To ensure that veterans receive compensation for injuries sustained while on active duty, the U.S. Department of Veterans Affairs provides benefits to cover medical bills and household expenses. In most cases, the amount of compensation that an injured veteran can expect to collect is based on the severity of the disability, which are ranked by the VA.
Fortunately, even when a veteran’s disabilities are rated as less than 100 percent disabling, he or she could still collect benefits at a 100 percent level. This is known as the Total Disability Individual Unemployability (TDIU) benefit and only applies to veterans who are unable to secure or sustain substantially gainful employment as a result of their disabilities. Filing for and receiving TDIU benefits can be difficult, as the VA requires a significant amount of documentation and evidence before it will approve a claim. To ensure that you comply with all filing requirements, please contact an experienced Belleville veterans benefits attorney who can walk you through the filing process.
Before a veteran can begin receiving TDIU benefits, he or she must first provide evidence of an inability to find or keep substantially gainful employment. Substantially gainful employment is defined as employment that provides an income that exceeds the poverty level. Fortunately, even if a veteran makes more than that year’s poverty level, he or she can still collect TDIU benefits if the employment is marginal or provided by a family member.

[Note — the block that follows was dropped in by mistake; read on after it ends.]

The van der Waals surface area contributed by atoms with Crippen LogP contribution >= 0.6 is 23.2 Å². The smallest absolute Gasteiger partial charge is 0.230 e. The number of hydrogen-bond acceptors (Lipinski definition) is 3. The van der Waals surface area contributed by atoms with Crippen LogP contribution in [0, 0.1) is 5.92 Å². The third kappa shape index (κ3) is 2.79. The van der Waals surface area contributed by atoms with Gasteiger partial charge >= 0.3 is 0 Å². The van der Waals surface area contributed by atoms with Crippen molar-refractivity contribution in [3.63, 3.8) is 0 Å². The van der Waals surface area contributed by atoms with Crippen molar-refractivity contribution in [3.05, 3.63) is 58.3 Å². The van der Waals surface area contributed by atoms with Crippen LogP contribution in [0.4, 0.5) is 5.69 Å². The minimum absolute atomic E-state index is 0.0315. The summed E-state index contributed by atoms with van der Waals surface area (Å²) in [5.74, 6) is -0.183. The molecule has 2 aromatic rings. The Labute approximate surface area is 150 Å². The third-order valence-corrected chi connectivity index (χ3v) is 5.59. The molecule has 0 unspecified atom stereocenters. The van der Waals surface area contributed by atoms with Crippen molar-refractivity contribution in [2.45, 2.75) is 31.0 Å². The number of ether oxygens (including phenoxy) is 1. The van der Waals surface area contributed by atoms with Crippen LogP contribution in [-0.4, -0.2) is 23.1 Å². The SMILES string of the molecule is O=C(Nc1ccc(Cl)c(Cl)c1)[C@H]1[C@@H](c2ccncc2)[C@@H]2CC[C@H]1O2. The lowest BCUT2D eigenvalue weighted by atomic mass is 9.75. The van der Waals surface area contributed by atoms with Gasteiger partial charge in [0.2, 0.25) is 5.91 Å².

The VA rates disabilities on a scale of ten to 100 percent based on severity, so a TDIU claimant must provide evidence of one of the following before his or her claim will be considered:
When considering these numbers, it is important to keep in mind that the VA considers certain injuries to be a single disability, including:
The VA will also not take disabilities that are not service-related into account when determining ratings. However, if upon filing a claim, the Board believes that the existing VA medical examination reports do not adequately address the extent of the claimant’s functional and industrial impairment, they can request additional medical evidence and another examination before making a decision.
To speak with an experienced veterans benefits attorney who can walk you through the process of filing a claim for TDIU benefits, please contact The Comerford Law Office, LLC at 312-863-8572 today. A member of our legal team is standing by to help you schedule a free consultation at your earliest convenience.